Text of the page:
Your photographs once again are brilliant.

  4. I ‘spose all the quaint old family hotels I knew as a child have gone : Umhlanga Rocks, Chaka’s Rock, and so on. Progress 😦

  5. we used to stay at the Umhlanga Rocks hotel when I was a child. So much along that coastline has changed. I remember (rather fondly) those little shops that sold, buckets and spades, kiddy sized fishing rods, shells on a string, and icecream

    • Yes, we’ve also stayed at the Rocks Hotel, The Edge of the Sea, and also at the old Oyster Box in the late 70’s. The other times, we stayed in The Sands. I used to love those little shops too. They really felt like “holiday” to me. πŸ˜‰

      • that was part of it, one place had a wonderful bakery that made wonderful crusty bread. we’d get a loaf and just share that with orange juice on the beach

  6. I was amazed at how much development has gone on there! And some of the houses are HUGE! It is a lovely place to live AD πŸ™‚

  7. great photos AD. I haven’t been to Durbs for years. My most vivid recollection being alighting the aircraft into humidity as thick as quick-sand. How do you cope?

    • Now is the best time of year here. We go to Florida for their winter, so miss out on the humidity here and there. Best of both worlds. πŸ˜‰

  8. Wow it looks awesome (thanks for sharing your lovely pics), that bridge especially – very whale-y? How windy does it get over there?

  9. Umhlanga is beautiful,sometimes one forgets how our country South Africa is, thanx for the reminder πŸ™‚

    • I took those photos up near the lifeguards centre, the only place which is really safe to bathe. It was a public holiday, so was very crowded. Usually it’s not at all busy, and where we live, you’d be unlucky to find even half a dozen people. πŸ˜‰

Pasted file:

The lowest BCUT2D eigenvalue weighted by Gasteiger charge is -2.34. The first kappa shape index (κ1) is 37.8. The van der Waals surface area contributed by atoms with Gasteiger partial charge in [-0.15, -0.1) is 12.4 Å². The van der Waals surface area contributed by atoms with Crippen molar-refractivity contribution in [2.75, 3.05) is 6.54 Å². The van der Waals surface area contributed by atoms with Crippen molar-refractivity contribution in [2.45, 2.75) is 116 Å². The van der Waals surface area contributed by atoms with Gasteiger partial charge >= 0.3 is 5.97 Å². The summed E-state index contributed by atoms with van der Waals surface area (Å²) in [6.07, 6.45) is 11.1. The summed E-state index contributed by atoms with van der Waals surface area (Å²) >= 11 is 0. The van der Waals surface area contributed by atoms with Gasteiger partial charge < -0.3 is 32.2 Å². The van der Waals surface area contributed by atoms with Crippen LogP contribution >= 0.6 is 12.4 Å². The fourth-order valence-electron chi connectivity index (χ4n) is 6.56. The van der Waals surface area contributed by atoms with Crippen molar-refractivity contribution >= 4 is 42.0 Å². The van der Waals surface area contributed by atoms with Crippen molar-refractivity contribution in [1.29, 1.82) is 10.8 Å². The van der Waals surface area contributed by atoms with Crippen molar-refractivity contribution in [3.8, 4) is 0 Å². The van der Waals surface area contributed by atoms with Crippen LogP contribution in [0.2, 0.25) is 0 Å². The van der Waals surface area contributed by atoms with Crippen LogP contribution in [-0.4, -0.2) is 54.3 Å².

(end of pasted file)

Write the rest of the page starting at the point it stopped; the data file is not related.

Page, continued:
10. Hi,
    Great photos, it looks like a lovely area. We have the same problem with parking in summer anywhere near a beach. πŸ™‚
    I love the pier the design is different and it looks great, it is fantastic that there are plenty of places to sit and enjoy watching the world go by.

    • We’re lucky that we live almost on the beach, so don’t have to drive there. I was referring to the parking in the shopping malls. For some strange reason, the holidaymakers seem to spend an awful lot of their time in them. Shopping is a national sport. πŸ˜‰

  11. Umhlanga is beautiful,sometiimes one forgets how beautiful our country South Africa is, thanx for the reminder. πŸ™‚

    • So true, matron. It’s not surprising that most South Africans are so passionate about their country, and want this economy to thrive and not be ruined.

  12. Even being a bicyclist-lifestylist (no,that isn’t a Steve-ism,I saw that on a bumpersticker oddly enough πŸ˜› ),I like those Benze SUV Limo’s,LOL! Beach looks inviting,awesome pics and read (as always,my friend) πŸ™‚

    The DC

  13. I can’t imagine living in such a beautiful place! No wonder where you got the name of your blog! I went to South Africa 7 years ago and loved it. Beautiful, fascinating country. I hoPe to visit again!

      • I sure hope so! I truly loved South Africa and actually follow quite a few bloggers from SA. πŸ™‚ I have such an insatiable wanderlust that it drives me crazy as I want to see everything and go back everywhere. Oh well…keeps me dreaming!

  14. Used to go there on holiday when a child… lived in Southbroom for 4 years and have since returned to Pretoria,,, it is nice down there and we’ll return for holidays and stay in one of those cheaper places that are also so good….